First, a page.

To verify the effect of the SNP on breast cancer progression the authors focused on the TOX3 gene, which is localized in the rs4784227 risk-associated region. They used chromatin conformation capture assays and they confirmed a physical interaction between the rs4784227 region and the promoter of the TOX3 gene. This result confirms that TOX3 is a gene target of the regulatory region harboring the SNP. Furthermore, the authors analyzed the impact of the different alleles on TOX3 gene expression performing allele-specific expression assay. With this method they showed that the [T] variant allele has a repressive effect on TOX3 expression. Finally, the depletion of TOX3 gene increased significantly the proliferation of breast cancer cells.

Viewpoint

The published study opens a new way to understand the impact of risk-associated SNPs on breast cancer disease. Importantly, the authors have identified a subset of FOXA1 binding regions enriched for risk-associated SNPs, which immediately raises the question of whether the remaining FOXA1 regions also play a critical role in the progression of the disease. On the contrary, not all breast cancer-associated SNPs were associated with FOXA1 binding regions. In future studies it will therefore be of interest to investigate the effect of these SNPs on other transcription factors.

Furthermore, the study concludes that more than one-half of the risk-associated SNPs influence FOXA1 binding [11]. FOXA1 has been described to function as a pioneer factor that allows the binding of ER and Androgen Receptor [5]. Recently, the expression of FOXA1 both in ER and HER2 breast cancer cell lines has been also reported to repress transcription [12]. Whether the SNPs are influencing both or any of these functions needs to be determined.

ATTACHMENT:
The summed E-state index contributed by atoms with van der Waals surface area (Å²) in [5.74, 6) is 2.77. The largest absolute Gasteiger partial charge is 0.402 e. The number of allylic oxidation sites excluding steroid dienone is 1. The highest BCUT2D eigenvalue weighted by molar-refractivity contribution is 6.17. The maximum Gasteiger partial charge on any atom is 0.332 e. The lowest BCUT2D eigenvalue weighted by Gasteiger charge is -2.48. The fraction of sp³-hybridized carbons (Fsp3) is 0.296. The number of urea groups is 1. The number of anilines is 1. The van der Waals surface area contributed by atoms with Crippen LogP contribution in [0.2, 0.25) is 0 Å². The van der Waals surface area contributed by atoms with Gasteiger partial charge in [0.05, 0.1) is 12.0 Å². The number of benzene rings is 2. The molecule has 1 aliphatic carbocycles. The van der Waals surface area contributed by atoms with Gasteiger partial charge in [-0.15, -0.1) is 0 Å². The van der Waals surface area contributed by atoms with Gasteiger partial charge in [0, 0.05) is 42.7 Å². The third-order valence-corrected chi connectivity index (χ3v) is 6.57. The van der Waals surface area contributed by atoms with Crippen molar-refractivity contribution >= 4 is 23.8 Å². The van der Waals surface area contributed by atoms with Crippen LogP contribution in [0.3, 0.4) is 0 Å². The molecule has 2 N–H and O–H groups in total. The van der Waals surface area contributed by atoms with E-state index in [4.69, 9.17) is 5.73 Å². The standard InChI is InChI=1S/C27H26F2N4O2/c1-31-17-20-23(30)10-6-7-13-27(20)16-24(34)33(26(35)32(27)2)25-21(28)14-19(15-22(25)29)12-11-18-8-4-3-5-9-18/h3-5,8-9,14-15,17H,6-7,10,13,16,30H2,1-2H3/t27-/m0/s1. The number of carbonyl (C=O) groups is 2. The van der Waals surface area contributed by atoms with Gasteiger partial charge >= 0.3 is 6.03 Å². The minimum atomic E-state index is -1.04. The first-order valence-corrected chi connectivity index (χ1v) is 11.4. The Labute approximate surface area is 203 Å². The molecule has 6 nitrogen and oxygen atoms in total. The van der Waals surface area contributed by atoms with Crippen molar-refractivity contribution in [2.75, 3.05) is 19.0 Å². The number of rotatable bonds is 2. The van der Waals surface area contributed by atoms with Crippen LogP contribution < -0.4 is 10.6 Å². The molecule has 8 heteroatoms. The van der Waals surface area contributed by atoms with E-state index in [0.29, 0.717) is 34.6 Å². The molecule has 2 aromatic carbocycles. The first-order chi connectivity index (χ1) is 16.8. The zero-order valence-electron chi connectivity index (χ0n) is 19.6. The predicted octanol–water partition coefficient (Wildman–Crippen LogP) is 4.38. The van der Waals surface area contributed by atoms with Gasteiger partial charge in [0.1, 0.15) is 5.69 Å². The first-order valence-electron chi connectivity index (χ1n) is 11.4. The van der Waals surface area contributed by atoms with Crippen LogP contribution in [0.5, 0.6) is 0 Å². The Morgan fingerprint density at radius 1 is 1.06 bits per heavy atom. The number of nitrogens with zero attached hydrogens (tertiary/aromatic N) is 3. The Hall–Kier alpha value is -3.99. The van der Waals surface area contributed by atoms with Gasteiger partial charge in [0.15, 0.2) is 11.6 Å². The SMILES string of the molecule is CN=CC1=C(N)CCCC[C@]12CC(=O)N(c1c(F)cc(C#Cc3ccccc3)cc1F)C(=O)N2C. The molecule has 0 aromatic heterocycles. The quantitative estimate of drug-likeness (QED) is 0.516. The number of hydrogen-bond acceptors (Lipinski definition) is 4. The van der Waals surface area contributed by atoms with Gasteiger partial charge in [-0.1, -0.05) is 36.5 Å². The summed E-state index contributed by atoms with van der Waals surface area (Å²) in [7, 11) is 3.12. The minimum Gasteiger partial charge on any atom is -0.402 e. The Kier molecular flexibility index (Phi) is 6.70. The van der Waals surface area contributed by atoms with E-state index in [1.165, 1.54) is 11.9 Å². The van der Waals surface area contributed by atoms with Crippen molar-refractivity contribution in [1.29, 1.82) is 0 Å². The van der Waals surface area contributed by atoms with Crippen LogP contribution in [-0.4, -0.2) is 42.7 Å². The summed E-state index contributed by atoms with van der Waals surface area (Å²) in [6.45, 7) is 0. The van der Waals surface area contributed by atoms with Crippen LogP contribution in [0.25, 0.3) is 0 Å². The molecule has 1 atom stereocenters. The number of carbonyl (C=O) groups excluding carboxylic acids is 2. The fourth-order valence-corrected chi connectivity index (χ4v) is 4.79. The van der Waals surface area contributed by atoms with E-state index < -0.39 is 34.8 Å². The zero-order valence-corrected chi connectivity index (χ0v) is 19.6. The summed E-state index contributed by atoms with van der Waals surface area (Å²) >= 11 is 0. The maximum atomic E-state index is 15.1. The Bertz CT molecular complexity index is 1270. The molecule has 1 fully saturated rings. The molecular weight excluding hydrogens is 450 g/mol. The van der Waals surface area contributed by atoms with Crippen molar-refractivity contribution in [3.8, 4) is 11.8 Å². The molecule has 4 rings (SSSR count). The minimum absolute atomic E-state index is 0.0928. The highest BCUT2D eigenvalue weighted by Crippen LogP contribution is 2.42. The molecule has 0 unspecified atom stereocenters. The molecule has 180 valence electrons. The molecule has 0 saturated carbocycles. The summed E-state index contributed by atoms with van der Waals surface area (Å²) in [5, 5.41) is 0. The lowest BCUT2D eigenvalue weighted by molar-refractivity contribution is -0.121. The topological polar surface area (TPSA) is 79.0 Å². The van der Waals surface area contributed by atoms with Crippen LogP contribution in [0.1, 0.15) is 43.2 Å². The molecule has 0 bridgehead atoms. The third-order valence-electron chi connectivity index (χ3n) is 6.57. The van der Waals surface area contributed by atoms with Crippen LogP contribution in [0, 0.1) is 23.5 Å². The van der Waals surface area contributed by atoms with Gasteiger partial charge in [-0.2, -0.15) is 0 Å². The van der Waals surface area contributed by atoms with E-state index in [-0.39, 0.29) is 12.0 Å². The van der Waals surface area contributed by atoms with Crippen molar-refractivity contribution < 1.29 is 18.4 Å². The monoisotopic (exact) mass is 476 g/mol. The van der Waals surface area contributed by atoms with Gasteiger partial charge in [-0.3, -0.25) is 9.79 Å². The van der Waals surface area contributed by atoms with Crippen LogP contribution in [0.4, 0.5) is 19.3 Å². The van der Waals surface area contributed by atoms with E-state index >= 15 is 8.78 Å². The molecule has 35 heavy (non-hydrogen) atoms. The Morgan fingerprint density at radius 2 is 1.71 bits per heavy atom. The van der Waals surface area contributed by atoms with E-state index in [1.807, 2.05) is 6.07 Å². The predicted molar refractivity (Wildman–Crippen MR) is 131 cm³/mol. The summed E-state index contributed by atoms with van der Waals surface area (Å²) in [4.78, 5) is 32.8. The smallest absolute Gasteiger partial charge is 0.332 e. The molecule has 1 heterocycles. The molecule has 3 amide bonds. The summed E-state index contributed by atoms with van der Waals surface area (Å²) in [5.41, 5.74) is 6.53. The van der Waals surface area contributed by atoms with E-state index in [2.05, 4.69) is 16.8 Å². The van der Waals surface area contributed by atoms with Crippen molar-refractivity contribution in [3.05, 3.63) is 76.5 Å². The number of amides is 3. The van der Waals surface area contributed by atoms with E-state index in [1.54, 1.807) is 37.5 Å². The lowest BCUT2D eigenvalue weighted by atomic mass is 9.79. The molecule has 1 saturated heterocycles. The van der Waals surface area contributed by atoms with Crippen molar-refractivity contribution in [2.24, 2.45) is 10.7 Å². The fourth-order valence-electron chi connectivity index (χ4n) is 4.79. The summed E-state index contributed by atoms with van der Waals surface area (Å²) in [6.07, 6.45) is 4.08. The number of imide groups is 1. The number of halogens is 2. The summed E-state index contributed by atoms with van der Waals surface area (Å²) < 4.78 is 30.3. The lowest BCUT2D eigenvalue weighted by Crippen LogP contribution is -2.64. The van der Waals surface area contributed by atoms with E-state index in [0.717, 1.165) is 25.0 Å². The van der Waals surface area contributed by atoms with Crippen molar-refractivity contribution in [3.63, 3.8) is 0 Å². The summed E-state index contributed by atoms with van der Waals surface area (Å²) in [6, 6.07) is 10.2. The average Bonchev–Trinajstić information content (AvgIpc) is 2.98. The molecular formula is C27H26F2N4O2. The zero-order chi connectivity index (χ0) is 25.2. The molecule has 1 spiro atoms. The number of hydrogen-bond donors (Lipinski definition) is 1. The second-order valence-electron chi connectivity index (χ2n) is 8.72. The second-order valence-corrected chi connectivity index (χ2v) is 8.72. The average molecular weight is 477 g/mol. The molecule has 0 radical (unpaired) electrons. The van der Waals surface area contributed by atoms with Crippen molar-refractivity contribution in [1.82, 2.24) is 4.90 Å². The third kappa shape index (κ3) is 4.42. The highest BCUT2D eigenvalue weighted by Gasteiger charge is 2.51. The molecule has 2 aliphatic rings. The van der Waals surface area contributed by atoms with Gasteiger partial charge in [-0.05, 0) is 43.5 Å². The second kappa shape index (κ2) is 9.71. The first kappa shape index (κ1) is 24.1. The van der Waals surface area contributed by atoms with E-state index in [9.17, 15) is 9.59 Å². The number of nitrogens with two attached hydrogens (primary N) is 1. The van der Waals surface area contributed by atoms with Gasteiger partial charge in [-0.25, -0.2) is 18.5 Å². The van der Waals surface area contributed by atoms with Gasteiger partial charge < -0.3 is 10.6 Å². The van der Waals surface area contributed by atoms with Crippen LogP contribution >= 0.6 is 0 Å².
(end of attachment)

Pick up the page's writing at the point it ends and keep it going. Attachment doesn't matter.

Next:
Finally, the study also reports that the depletion of TOX3 increased significantly the proliferation of breast cancer cells, suggesting that the rs4784227 risk-associated region might be used as a clinical marker for cancer prognosis. Investigating how other SNPs could impact current breast cancer treatments will be important. The use of SNPs as biomarkers to predict anticancer drug efficacy and risk levels in breast cancer patients is a promising path to explore.

Abbreviations

ER: 

estrogen receptor

HER2: 

epidermal growth factor receptor 2

SNP: 

single nucleotide polymorphism.

Declarations

Authors’ Affiliations

(1)
Breast Cancer Research Group, Nordic EMBL Partnership, Centre for Molecular Medicine Norway (NCMM), University of Oslo
(2)
Department of Genetics, Institute for Cancer Research, The Norwegian Radium Hospital

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Copyright

© BioMed Central Ltd 2013